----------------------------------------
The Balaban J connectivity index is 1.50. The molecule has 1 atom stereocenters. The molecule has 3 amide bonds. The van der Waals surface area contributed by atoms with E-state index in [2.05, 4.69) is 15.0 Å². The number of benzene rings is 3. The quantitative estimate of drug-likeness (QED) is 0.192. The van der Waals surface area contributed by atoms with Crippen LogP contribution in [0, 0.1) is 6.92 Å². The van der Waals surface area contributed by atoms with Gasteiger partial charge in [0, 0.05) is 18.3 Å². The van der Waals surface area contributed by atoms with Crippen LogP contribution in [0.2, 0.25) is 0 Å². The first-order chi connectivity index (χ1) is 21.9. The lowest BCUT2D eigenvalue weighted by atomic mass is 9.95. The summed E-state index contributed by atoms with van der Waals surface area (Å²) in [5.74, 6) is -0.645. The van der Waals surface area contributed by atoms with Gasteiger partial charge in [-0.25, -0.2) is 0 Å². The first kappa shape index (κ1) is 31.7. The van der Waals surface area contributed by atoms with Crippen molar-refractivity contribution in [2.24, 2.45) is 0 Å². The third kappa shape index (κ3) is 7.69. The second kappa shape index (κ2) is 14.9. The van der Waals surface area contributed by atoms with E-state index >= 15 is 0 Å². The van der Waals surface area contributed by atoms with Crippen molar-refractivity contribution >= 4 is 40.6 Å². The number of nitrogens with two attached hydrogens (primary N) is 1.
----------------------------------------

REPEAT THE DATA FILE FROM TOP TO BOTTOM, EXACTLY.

The Balaban J connectivity index is 1.50. The molecule has 1 atom stereocenters. The molecule has 3 amide bonds. The van der Waals surface area contributed by atoms with E-state index in [2.05, 4.69) is 15.0 Å². The number of benzene rings is 3. The quantitative estimate of drug-likeness (QED) is 0.192. The van der Waals surface area contributed by atoms with Crippen LogP contribution in [0, 0.1) is 6.92 Å². The van der Waals surface area contributed by atoms with Gasteiger partial charge in [0, 0.05) is 18.3 Å². The van der Waals surface area contributed by atoms with Crippen LogP contribution in [0.2, 0.25) is 0 Å². The first-order chi connectivity index (χ1) is 21.9. The lowest BCUT2D eigenvalue weighted by atomic mass is 9.95. The summed E-state index contributed by atoms with van der Waals surface area (Å²) in [5.74, 6) is -0.645. The van der Waals surface area contributed by atoms with Gasteiger partial charge in [-0.25, -0.2) is 0 Å². The first kappa shape index (κ1) is 31.7. The van der Waals surface area contributed by atoms with Crippen molar-refractivity contribution in [2.24, 2.45) is 0 Å². The third kappa shape index (κ3) is 7.69. The second kappa shape index (κ2) is 14.9. The van der Waals surface area contributed by atoms with E-state index >= 15 is 0 Å². The van der Waals surface area contributed by atoms with Crippen molar-refractivity contribution >= 4 is 40.6 Å². The number of nitrogens with two attached hydrogens (primary N) is 1.